Community liaison will collaborate with law enforcement

New position will provide outreach and advocacy
By Fran Gonzalez | Jan 15, 2020
Source: File photo The new community liaison position will collaborate with law enforcement and be based at the Maine Coastal Regional Reentry Center in Belfast, pictured, to provide education, outreach, and case management in the areas of opioid and substance abuse disorder and mental illness.

Belfast —

Last fall Penobscot Community Health Care, the state’s largest federally qualified health center, was awarded a million-dollar grant to aid in substance abuse prevention, treatment and recovery efforts.

At the Jan. 13 Waldo County Recovery Committee meeting at the Sheriff’s Office, the group discussed a newly created position made possible through the grant.

The community liaison position officially hit job sites Jan. 8 and will be based at the Maine Coastal Regional Reentry Center in Belfast.

According to the job description provided by Volunteers of America, the liaison will work collaboratively with law enforcement, providing education, outreach and case management in the areas of opioid and substance abuse disorder and mental illness.

The position will also connect individuals with health and mental health professionals in the community and be responsible for educating members of law enforcement and the public about available recovery resources.

This position calls for a 32-hour work week, with full benefits, and will pay $18 an hour, depending on experience. Besides a substance abuse license (LADC or CADC), a candidate should have a bachelor's degree or four years of equivalent job experience. A licensed social worker or mental health rehabilitation technician is preferred.

Chief Deputy Jason Trundy of the Sheriff’s Office said in his blog, “When crafting the grant application each partner organization had to provide details about how we would utilize any funds we would receive.”

While attending an Opioid Summit last summer in Augusta, Trundy said, he learned about Portland Police Department’s Behavioral Health Response Program, which is based on a comprehensive police-mental health collaboration. The program consists of trained and experienced civilian behavioral health and substance use liaisons who co-respond with Portland police officers to the scenes of calls that involve substance use, overdoses, or mental health crises.

“I recall thinking during the presentation about how valuable this type of partnership would be for our community,” Trundy said. “When the word came that we received the grant our conversations kicked into high gear, and with many details to be worked out, the planning began.

“The Sheriff’s Office, Volunteers of America and the folks at PCHC began working out the details, crafting budgets and job descriptions and pulling together all the loose ends to make the Waldo County Community Liaison position come to life,” he said.

Sheriff Jeffery Trafton said he is excited about the liaison position and to have the option to offer alternatives to incarceration. Trafton also noted, “With Ray’s (Maj. Ray Porter, unified corrections administrator for Knox and Waldo counties) comprehensive management of jail population, the population has dropped. This is very positive and we’re hoping this (new position) will add to the drop in the jail population.”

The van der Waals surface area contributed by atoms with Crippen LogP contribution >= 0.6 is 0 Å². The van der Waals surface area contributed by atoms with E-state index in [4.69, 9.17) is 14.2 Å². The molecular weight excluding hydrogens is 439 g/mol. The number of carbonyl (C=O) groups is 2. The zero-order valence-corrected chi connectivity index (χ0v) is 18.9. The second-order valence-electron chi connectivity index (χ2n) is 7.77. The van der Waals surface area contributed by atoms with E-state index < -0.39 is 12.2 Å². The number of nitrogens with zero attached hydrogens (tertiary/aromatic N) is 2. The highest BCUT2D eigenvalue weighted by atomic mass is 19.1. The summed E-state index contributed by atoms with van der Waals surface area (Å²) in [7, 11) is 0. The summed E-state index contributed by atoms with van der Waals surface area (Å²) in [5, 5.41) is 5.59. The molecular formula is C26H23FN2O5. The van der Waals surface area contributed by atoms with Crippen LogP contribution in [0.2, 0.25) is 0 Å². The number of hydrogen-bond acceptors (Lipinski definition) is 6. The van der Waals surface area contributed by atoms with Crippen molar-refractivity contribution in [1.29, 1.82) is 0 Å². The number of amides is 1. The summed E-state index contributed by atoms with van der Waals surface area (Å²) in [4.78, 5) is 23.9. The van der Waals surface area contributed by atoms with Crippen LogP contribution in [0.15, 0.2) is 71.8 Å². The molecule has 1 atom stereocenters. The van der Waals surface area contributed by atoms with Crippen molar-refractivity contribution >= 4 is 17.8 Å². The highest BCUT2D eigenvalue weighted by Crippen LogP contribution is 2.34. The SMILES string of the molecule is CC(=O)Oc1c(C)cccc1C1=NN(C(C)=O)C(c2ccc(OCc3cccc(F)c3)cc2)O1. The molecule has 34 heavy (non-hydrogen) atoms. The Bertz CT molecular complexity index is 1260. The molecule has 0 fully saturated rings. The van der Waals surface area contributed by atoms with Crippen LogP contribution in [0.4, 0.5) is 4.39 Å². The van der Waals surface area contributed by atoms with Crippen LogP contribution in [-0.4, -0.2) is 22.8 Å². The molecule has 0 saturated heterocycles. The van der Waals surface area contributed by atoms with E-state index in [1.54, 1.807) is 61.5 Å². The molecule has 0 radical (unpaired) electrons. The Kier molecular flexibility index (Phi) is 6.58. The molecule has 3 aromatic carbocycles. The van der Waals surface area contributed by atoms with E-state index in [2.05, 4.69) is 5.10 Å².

Trafton said this position will “let us better handle issues instead of taking somebody to jail because the only mental health facility is the Waldo County Jail. It shouldn't be that way….”

Mary-Beth Leone-Thomas, director of the recovery program at Seaport Community Health Center, said with this new position, people can be connected to resources so they can change their lives, “instead of putting them in jail.”

She noted Seaport Community Health is a “low-barrier” provider, accepting anyone who comes through the door. “You don’t need an appointment,” she said, “and we don’t turn anyone away.”

Shelley Lobdell, PCHC project manager for the grant, said the goal is to use the funds as start-up money and find ways to sustain it. “Once we get the program up and running,” she said, “we will try to raise funds through other supports." Ultimately, she hopes the program will treat enough clients to be self-sustaining.

Dr. Tim Hughes of Seaport Community Health Center said he has worked with groups on medication-assisted treatment since 2004. Currently, he is helping approximately 180 people manage their recovery in the Belfast area. “It’s telling,” he said. “And that’s just the tip of the iceberg. We’re just trying to save lives.

“We need to start talking about it as a community,” he said, “rather than just law enforcement.”

In his blog, Trundy said, “When I first heard about the Portland co-responder program, I thought it would be highly unlikely that we could get such a program started in Waldo County.

“Now, just a few months later, we are taking the first steps to make this position a reality. We realize this position won’t enable us to resolve every situation or problem we encounter moving forward, but we do believe it’s our responsibility to utilize every available resource to provide professional and compassionate law enforcement services to the citizens of Waldo County.”

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